A development in the value-added tax (VAT) sphere of Laos has caused quite a stir on social media recently, following the issuance of a Decision by the Ministry of Finance and its subsequent reporting in the media (click to read the article). Given the ‘hoo-hah’ surrounding the development, we thought we’d weigh in with some commentary on it.
One simple, direct (and valid) question – which is the kind we like – posed by a (valued) client was: “is this legal?” Our response was: “most definitely”. In fact, this is not even a new rule or imposition, it’s just enforcement of the current VAT provisions – and these provisions even existed under the former VAT Law (2006).
From the current VAT Law (2014):
Article 11. (Revised) Value-Added Tax-Liable Goods and Services
Goods and services liable to value-added tax include goods imported into the Lao PDR [emphasis added], goods and services provided within the country, the services of non-residents, legal entities and organizations unincorporated in the Lao PDR; except for the goods and services stipulated in article 12 and 16 of this law.
Article 12 refers to a list of goods and services which are exempt from VAT and Article 16 refers to goods for which VAT applies but the rate is 0% (instead of 10%).
A couple more relevant articles from the VAT Law (2014):
Article 7. (Revised) Value-Added Tax Obligations of Individuals, Legal Entities and Organizations
Individuals, legal entities and organizations that consume goods and services in the Lao PDR have the obligation to pay value-added tax to the State in accordance with this law.
Article 8. (Revised) Scope of Application of the Law on Value-Added Tax
This law is applicable to both domestic and foreign individuals, legal entities and organizations operating businesses, working and living in the Lao PDR that consume goods and services.
It’s actually very common for countries to levy their own VAT/GST on goods imported from elsewhere; it’s just that often VAT/GST did not apply in the country of origin (e.g. as usually is the case when online shopping) because it’s considered an export of goods and subject to a VAT/GST rate of 0% (which is also the case in Laos).
The issue here, for the most part, is people physically entering Thailand to purchase goods. While we are not experts in Thai taxation, we understand that Thailand also applies a 0% VAT rate to exported goods – so if you were to buy Thai goods online and have them shipped across to Laos, you would effectively ‘not be charged’ Thai VAT.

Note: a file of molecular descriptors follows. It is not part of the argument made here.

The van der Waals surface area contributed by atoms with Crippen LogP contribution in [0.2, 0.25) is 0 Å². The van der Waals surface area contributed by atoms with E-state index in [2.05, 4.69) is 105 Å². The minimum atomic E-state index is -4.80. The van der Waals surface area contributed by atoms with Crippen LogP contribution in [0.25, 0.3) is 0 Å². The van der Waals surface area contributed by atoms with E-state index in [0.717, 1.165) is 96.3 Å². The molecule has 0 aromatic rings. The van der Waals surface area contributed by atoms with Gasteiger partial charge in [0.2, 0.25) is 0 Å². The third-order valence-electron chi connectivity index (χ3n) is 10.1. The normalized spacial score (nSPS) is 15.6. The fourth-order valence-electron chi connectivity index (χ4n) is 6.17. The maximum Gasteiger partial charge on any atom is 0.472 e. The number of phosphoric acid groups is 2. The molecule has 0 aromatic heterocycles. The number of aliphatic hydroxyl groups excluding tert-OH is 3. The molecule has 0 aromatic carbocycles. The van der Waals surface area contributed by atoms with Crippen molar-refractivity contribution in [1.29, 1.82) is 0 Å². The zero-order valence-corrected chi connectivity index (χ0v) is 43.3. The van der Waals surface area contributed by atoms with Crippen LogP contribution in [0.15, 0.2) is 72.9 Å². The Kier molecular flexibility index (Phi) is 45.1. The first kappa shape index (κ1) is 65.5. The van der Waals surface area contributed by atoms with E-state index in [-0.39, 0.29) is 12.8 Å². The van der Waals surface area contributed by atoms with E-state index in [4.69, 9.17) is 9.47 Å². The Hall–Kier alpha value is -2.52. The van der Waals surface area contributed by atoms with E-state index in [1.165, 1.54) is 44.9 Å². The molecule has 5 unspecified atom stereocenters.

We also understand that the Thai tax system has a VAT-refund mechanism in place (the ‘Tourist Refund Scheme’), but that it’s only available via international airport departure points and limited to ‘luxury items’ – so even if the Tourist Refund Scheme was available at the Nong Khai border, your ‘grocery shopping’ (which is quite common amongst residents of Vientiane) would be excluded anyway.
Early reports on social media by those who have crossed-over into Thailand for grocery shopping since the Decision was issued have suggested that it’s not yet being enforced, with somewhat of a ‘grace period’, but that there is an expectation of enforcement very soon.
In light of this, we note that Article 6 of the Decision (issued by the Ministry of Finance) essentially assigns the responsibility for implementing it to the Customs Department. This responsibility includes developing the procedures, forms and payment mechanisms of the measure, which will no doubt take time to implement and place a substantial strain on the country’s tax administration system.
Businesses Importing Goods (Sorry General Consumers)
Fortunately, there is a silver lining in the cloud of this Decision: generally speaking, businesses registered for VAT in Laos should be eligible for a VAT deduction/credit/offset for any VAT paid at the time of importation if those goods are (directly) used to produce goods and/or services on which VAT must be charged; subject to any deduction limitations within the VAT regulations.
Therefore it is extremely important that businesses obtain the proper documentation upon importing goods (and paying the VAT), to facilitate this deduction.
Author: Daniel Harrison CPA, Senior Tax Advisor